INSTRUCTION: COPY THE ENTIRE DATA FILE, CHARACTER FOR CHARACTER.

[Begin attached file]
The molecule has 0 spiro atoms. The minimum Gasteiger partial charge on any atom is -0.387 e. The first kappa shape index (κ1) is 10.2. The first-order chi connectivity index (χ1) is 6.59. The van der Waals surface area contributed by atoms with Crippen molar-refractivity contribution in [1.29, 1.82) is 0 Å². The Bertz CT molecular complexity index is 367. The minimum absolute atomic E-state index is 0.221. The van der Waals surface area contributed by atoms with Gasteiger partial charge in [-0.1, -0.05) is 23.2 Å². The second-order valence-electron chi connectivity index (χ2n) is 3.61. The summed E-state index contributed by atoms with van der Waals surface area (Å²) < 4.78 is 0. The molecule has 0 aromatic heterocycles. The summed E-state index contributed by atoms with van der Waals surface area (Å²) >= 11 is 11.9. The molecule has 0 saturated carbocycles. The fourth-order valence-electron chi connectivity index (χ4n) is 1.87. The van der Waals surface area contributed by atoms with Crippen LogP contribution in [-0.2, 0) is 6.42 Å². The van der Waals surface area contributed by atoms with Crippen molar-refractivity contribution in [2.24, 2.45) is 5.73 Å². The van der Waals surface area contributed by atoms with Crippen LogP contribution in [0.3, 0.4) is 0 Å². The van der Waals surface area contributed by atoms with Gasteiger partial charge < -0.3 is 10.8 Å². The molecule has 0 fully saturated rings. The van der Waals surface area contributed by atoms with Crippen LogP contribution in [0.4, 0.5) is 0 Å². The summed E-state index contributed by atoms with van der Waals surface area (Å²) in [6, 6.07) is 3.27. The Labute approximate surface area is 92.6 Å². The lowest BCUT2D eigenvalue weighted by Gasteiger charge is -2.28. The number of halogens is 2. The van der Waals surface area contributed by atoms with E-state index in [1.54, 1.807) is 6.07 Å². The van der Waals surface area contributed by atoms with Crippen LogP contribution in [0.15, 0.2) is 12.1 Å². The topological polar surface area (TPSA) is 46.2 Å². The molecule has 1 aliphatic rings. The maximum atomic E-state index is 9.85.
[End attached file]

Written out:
The molecule has 0 spiro atoms. The minimum Gasteiger partial charge on any atom is -0.387 e. The first kappa shape index (κ1) is 10.2. The first-order chi connectivity index (χ1) is 6.59. The van der Waals surface area contributed by atoms with Crippen molar-refractivity contribution in [1.29, 1.82) is 0 Å². The Bertz CT molecular complexity index is 367. The minimum absolute atomic E-state index is 0.221. The van der Waals surface area contributed by atoms with Gasteiger partial charge in [-0.1, -0.05) is 23.2 Å². The second-order valence-electron chi connectivity index (χ2n) is 3.61. The summed E-state index contributed by atoms with van der Waals surface area (Å²) < 4.78 is 0. The molecule has 0 aromatic heterocycles. The summed E-state index contributed by atoms with van der Waals surface area (Å²) >= 11 is 11.9. The molecule has 0 saturated carbocycles. The fourth-order valence-electron chi connectivity index (χ4n) is 1.87. The van der Waals surface area contributed by atoms with Crippen LogP contribution in [-0.2, 0) is 6.42 Å². The van der Waals surface area contributed by atoms with Crippen molar-refractivity contribution in [2.24, 2.45) is 5.73 Å². The van der Waals surface area contributed by atoms with Crippen LogP contribution in [0.3, 0.4) is 0 Å². The van der Waals surface area contributed by atoms with Gasteiger partial charge < -0.3 is 10.8 Å². The molecule has 0 fully saturated rings. The van der Waals surface area contributed by atoms with Crippen LogP contribution in [0.4, 0.5) is 0 Å². The summed E-state index contributed by atoms with van der Waals surface area (Å²) in [6, 6.07) is 3.27. The Labute approximate surface area is 92.6 Å². The lowest BCUT2D eigenvalue weighted by Gasteiger charge is -2.28. The number of halogens is 2. The van der Waals surface area contributed by atoms with E-state index in [1.54, 1.807) is 6.07 Å². The van der Waals surface area contributed by atoms with Crippen LogP contribution in [0.15, 0.2) is 12.1 Å². The topological polar surface area (TPSA) is 46.2 Å². The molecule has 1 aliphatic rings. The maximum atomic E-state index is 9.85.